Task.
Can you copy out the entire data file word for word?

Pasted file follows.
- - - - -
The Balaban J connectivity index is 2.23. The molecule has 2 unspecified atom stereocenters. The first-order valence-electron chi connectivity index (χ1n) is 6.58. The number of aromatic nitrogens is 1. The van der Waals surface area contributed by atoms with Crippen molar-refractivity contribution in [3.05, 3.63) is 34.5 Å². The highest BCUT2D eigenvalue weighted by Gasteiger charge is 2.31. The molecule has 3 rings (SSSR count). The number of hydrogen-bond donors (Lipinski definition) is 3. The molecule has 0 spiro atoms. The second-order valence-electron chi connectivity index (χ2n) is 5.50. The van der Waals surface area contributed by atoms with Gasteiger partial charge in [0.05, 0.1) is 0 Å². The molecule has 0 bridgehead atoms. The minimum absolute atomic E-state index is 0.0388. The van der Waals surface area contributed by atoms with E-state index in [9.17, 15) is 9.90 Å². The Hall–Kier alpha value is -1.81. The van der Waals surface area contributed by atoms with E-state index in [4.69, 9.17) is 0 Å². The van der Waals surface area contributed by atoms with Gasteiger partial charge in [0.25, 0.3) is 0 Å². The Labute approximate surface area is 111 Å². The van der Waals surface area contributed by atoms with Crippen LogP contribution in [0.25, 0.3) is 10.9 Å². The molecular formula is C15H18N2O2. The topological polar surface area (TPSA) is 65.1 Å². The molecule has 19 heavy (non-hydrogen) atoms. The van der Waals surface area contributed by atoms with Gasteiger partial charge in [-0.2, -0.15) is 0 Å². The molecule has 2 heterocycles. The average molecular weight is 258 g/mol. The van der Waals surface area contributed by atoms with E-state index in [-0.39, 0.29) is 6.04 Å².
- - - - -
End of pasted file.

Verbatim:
The Balaban J connectivity index is 2.23. The molecule has 2 unspecified atom stereocenters. The first-order valence-electron chi connectivity index (χ1n) is 6.58. The number of aromatic nitrogens is 1. The van der Waals surface area contributed by atoms with Crippen molar-refractivity contribution in [3.05, 3.63) is 34.5 Å². The highest BCUT2D eigenvalue weighted by Gasteiger charge is 2.31. The molecule has 3 rings (SSSR count). The number of hydrogen-bond donors (Lipinski definition) is 3. The molecule has 0 spiro atoms. The second-order valence-electron chi connectivity index (χ2n) is 5.50. The van der Waals surface area contributed by atoms with Gasteiger partial charge in [0.05, 0.1) is 0 Å². The molecule has 0 bridgehead atoms. The minimum absolute atomic E-state index is 0.0388. The van der Waals surface area contributed by atoms with E-state index in [9.17, 15) is 9.90 Å². The Hall–Kier alpha value is -1.81. The van der Waals surface area contributed by atoms with E-state index in [4.69, 9.17) is 0 Å². The van der Waals surface area contributed by atoms with Gasteiger partial charge in [0.25, 0.3) is 0 Å². The Labute approximate surface area is 111 Å². The van der Waals surface area contributed by atoms with Crippen LogP contribution in [0.25, 0.3) is 10.9 Å². The molecular formula is C15H18N2O2. The topological polar surface area (TPSA) is 65.1 Å². The molecule has 19 heavy (non-hydrogen) atoms. The van der Waals surface area contributed by atoms with Gasteiger partial charge in [-0.2, -0.15) is 0 Å². The molecule has 2 heterocycles. The average molecular weight is 258 g/mol. The van der Waals surface area contributed by atoms with E-state index in [-0.39, 0.29) is 6.04 Å².